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What is the “Fraud-on-the-Market” Doctrine of Securities Fraud?

In the United States Supreme Court case of Basic, Inc. v. Levinson, 485 U.S. 224 (1988), the Court ruled that in certain circumstances a securities class action would be appropriate notwithstanding what otherwise would be individualized issues of reliance.  Basic created the Fraud-on-the-Market Doctrine. The Fraud-on-the-Market Doctrine pertains to the reliance element of the federal section 10(b) claim.  Because 10(b) claims require reliance, courts historically had found class wide treatment was inappropriate in Section 10(b) claims because individualized reliance issues would predominate, precluding class certification under Federal Rule 23(b)(3).  In Basic, the United States Supreme Court created a solution to this...

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SEC’s Office of Compliance Inspections and Examinations Identifies Frequent Advisor and Brokerage Firm Shortcomings

Starr Austen & Miller has represented over a thousand victims of either investment advisor negligence or stockbroker fraud.  In almost every case the guilty advisor or broker failed to comply with his firm’s own compliance manual.  Typically, such conduct has been ongoing for years and the brokerage firm has chosen to pay lip service to its compliance rules and procedures by not truly watching its broker with sufficient care or otherwise properly supervising the broker’s bad conduct.  In essence, the compliance manual becomes a worthless piece of paper the brokerage firm shows the regulators in an effort to show that...

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Indiana settles with securities firm over agent who ran Ponzi scheme

By: Indianapolis Business Journal Staff and Associated Press The state has reached a $275,000 settlement with NYLife Securities LLC over the activities of an Indiana wealth manager who killed himself in 2013 while being investigated for operating a Ponzi scheme that took millions of dollars from dozens of investors. Indiana Secretary of State Connie Lawson announced the settlement Thursday. Former NYLife agent Richard Schwartz operated a Kokomo-based company called RAS & Associates that sold investments totaling $16.3 million to 53 Indiana investors. The state says most of that money was never invested but went to support Schwartz’s “extravagant lifestyle” and an apparent gambling problem. Attorney...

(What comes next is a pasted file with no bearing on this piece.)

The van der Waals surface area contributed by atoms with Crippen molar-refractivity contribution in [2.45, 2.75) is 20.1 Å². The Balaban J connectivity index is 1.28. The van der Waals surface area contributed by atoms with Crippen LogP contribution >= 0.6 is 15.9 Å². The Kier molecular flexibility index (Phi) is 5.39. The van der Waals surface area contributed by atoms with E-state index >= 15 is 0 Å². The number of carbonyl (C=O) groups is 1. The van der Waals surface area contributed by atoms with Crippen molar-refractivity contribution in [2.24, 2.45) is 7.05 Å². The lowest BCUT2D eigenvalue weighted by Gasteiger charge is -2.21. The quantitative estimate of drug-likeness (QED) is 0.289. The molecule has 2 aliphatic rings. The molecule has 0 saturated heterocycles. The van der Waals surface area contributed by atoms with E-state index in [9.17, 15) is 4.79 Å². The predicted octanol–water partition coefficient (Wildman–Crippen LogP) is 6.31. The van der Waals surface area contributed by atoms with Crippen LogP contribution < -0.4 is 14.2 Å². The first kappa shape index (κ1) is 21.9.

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Oil Futures Trader Gets 10 Years For $1.4M Ponzi Scheme

By Matthew Guarnaccia of Texas federal judge on Tuesday sentenced a New York-based oil futures trader to 10 years in prison for orchestrating a Ponzi scheme in relation to his operation commodity pool, which took more than $1.4 million from investors. U.S. District Judge Lynn Hughes handed down the 120-month sentence to 33-year-old Christopher Donrick Daley, who was convicted of one count of mail fraud and three counts of wire fraud following a two-day jury trial in September. Judge Hughes also ordered Daley to pay $614,950 in restitution. He will serve three years of supervised release after his time in prison. The...

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Securities watchdog bans second broker in alleged Veros Ponzi scheme